Effects of social media and mobile health apps on pregnancy care: Meta-analysis

Ko Ling Chan, Mengtong Chen

Research output: Contribution to journalReview article

2 Citations (Scopus)

Abstract

Background: The use of social media and mobile health (mHealth) apps has been increasing in pregnancy care. However, the effectiveness of these interventions is still unclear. Objectives: We conducted a meta-analysis to examine the effectiveness of these interventions with regard to different health outcomes in pregnant and postpartum women and investigate the characteristics and components of interventions that may affect program effectiveness. Method: We performed a comprehensive literature search of major electronic databases and reference sections of related reviews and eligible studies. A random effects model was used to calculate the effect size. Results: Fifteen randomized controlled trial studies published in and before June 2018 that met the inclusion criteria were included in the meta-analysis. The interventions were effective in promoting maternal physical health including weight management, gestational diabetes mellitus control, and asthma control with a moderate to large effect size (d=0.72). Large effect sizes were also found for improving maternal mental health (d=0.84) and knowledge about pregnancy (d=0.80). Weight control interventions using wearable devices were more effective. Conclusion: Social media and mHealth apps have the potential to be widely used in improving maternal well-being. More large-scale clinical trials focusing on different health outcomes are suggested for future studies.

Original languageEnglish
Article numbere11836
JournalJMIR mHealth and uHealth
Volume7
Issue number1
DOIs
Publication statusPublished - 2019 Jan 1

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Mobile Applications
Social Media
Telemedicine
Meta-Analysis
Weights and Measures
Pregnancy
Gestational Diabetes
Health
Program Evaluation
Postpartum Period
Pregnant Women
Mental Health
Asthma
Randomized Controlled Trials
Mothers
Clinical Trials
Databases
Equipment and Supplies
Maternal Health

All Science Journal Classification (ASJC) codes

  • Health Informatics

Cite this

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abstract = "Background: The use of social media and mobile health (mHealth) apps has been increasing in pregnancy care. However, the effectiveness of these interventions is still unclear. Objectives: We conducted a meta-analysis to examine the effectiveness of these interventions with regard to different health outcomes in pregnant and postpartum women and investigate the characteristics and components of interventions that may affect program effectiveness. Method: We performed a comprehensive literature search of major electronic databases and reference sections of related reviews and eligible studies. A random effects model was used to calculate the effect size. Results: Fifteen randomized controlled trial studies published in and before June 2018 that met the inclusion criteria were included in the meta-analysis. The interventions were effective in promoting maternal physical health including weight management, gestational diabetes mellitus control, and asthma control with a moderate to large effect size (d=0.72). Large effect sizes were also found for improving maternal mental health (d=0.84) and knowledge about pregnancy (d=0.80). Weight control interventions using wearable devices were more effective. Conclusion: Social media and mHealth apps have the potential to be widely used in improving maternal well-being. More large-scale clinical trials focusing on different health outcomes are suggested for future studies.",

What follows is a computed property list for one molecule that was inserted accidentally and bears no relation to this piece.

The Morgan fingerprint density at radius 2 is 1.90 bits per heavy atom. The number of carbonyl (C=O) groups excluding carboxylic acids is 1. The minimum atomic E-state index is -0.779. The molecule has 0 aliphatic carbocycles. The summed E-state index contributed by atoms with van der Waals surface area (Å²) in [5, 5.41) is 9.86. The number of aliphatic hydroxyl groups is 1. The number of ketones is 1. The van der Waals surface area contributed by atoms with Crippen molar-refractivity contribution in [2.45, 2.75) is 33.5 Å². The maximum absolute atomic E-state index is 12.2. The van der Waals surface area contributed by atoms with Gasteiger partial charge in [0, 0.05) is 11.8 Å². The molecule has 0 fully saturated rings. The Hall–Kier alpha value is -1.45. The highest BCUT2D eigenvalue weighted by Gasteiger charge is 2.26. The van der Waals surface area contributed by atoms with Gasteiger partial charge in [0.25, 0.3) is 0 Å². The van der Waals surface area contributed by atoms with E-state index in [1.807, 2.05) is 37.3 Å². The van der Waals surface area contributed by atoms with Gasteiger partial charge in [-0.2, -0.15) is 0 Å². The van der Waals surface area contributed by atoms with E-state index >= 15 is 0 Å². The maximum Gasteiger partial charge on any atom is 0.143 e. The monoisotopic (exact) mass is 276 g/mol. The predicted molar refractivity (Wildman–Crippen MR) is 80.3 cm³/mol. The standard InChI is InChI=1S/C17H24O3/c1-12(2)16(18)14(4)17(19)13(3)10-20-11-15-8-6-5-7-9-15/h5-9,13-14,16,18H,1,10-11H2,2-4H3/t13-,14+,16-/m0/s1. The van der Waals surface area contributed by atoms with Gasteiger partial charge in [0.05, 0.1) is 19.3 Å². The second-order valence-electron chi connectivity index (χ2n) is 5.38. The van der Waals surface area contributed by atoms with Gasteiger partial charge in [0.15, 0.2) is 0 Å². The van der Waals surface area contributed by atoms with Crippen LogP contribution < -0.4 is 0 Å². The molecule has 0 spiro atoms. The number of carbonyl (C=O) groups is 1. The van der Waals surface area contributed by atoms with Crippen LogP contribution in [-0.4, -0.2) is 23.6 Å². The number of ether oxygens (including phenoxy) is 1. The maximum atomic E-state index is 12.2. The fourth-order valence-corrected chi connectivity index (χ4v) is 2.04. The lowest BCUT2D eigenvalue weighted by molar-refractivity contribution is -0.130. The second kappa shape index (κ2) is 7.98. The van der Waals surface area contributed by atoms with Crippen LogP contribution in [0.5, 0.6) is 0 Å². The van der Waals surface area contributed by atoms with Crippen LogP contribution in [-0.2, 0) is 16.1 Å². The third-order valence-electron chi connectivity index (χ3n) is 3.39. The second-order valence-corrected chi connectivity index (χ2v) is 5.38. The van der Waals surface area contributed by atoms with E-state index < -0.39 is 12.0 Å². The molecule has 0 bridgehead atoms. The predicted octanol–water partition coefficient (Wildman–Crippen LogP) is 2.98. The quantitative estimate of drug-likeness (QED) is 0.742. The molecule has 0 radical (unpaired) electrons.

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Effects of social media and mobile health apps on pregnancy care : Meta-analysis. / Chan, Ko Ling; Chen, Mengtong.

In: JMIR mHealth and uHealth, Vol. 7, No. 1, e11836, 01.01.2019.

Research output: Contribution to journalReview article

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N2 - Background: The use of social media and mobile health (mHealth) apps has been increasing in pregnancy care. However, the effectiveness of these interventions is still unclear. Objectives: We conducted a meta-analysis to examine the effectiveness of these interventions with regard to different health outcomes in pregnant and postpartum women and investigate the characteristics and components of interventions that may affect program effectiveness. Method: We performed a comprehensive literature search of major electronic databases and reference sections of related reviews and eligible studies. A random effects model was used to calculate the effect size. Results: Fifteen randomized controlled trial studies published in and before June 2018 that met the inclusion criteria were included in the meta-analysis. The interventions were effective in promoting maternal physical health including weight management, gestational diabetes mellitus control, and asthma control with a moderate to large effect size (d=0.72). Large effect sizes were also found for improving maternal mental health (d=0.84) and knowledge about pregnancy (d=0.80). Weight control interventions using wearable devices were more effective. Conclusion: Social media and mHealth apps have the potential to be widely used in improving maternal well-being. More large-scale clinical trials focusing on different health outcomes are suggested for future studies.

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